Athena goddess of war summoned by Queen Mary University to help women solve global plastics crisis
- Credit: QMUL
A ‘goddess of war’ event which hopes to solve the global plastics crisis is being staged at Queen Mary University to encourage women into the technology industry.
The university wants to narrow the digital gap and draw more women to the tech industry by staging the two-day ‘Athena 2019’ weekend on April 13 and 14, named for the ancient fierce Greek warrior goddess, daughter of Zeus.
The inspiration from mythology aims to help the tech sector in the 21st century which is growing twice as fast as the rest of the economy, much of it in east London.
Government research suggests 500,000 computer scientists will be needed by 2022 to meet the demand and to keep Britain at the head of the game.
But there are just a handful of women programmers and software developers, making up less than four per cent of tech and telecommunications professionals.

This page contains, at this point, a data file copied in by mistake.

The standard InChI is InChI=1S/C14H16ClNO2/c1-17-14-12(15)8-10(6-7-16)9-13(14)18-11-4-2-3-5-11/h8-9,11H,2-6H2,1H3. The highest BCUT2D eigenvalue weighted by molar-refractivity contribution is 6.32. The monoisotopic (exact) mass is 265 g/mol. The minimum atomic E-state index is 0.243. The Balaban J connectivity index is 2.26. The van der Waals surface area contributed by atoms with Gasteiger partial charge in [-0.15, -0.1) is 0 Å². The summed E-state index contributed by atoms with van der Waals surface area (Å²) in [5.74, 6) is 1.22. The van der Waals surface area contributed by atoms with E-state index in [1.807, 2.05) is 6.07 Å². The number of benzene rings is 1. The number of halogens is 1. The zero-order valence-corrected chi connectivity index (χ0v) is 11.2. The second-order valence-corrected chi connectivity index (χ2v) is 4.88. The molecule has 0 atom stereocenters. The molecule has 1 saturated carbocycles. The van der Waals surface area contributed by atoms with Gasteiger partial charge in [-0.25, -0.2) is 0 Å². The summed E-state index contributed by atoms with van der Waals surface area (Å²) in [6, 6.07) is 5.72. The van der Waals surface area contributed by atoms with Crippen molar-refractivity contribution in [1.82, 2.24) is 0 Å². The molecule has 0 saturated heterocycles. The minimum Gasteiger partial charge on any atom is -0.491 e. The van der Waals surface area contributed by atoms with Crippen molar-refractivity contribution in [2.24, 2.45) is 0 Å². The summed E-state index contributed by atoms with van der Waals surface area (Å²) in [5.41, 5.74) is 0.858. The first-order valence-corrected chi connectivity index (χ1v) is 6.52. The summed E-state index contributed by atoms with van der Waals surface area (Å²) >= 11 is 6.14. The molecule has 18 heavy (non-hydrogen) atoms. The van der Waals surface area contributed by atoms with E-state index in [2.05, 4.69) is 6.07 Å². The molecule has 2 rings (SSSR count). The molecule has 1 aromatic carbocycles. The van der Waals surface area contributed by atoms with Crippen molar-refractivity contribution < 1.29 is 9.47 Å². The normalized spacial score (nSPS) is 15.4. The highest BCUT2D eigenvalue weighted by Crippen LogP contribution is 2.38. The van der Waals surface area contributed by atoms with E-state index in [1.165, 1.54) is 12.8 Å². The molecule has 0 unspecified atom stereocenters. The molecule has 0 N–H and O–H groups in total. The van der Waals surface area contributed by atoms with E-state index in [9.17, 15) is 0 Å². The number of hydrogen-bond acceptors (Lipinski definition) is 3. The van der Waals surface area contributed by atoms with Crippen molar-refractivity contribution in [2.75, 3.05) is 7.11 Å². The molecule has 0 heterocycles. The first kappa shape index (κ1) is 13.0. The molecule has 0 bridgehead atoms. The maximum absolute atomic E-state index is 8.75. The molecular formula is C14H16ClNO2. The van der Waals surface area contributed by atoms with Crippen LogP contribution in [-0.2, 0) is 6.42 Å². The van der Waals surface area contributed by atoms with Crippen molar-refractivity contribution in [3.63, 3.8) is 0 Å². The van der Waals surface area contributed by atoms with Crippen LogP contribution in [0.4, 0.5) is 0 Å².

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So students, academics and tech industry leaders are taking part in Athena’s technology weekend, with beginner-friendly “software bootcamp” coding workshops for novices and a careers fair for the tech industry.
More experienced coders will use their skills to create a platform for solutions to the worldwide plastic crisis. A Hackathon is being staged in partnership with ShowCode competitive coding platform.
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“This will bring together technologists to help support the plastics global issue,” ShowCode’s co-founder Will Knight said. “Our charity partner is Plastic Oceans UK, so the women have a chance to come up with concepts to help solve the crisis plaguing our world.”
Talks are also being given by women in the tech sector such as Tech Pixies founder Joy Foster, FT Women’s chair Angelique Vu and Canary Wharf’s JP Morgan financial services director Lynsey Campbell.
‘Athena 2019’ is on April 13 and 14 at Queen Mary’s campus in Mile End, backed by JP Morgan, Plastic Oceans UK and the Institute of Coding.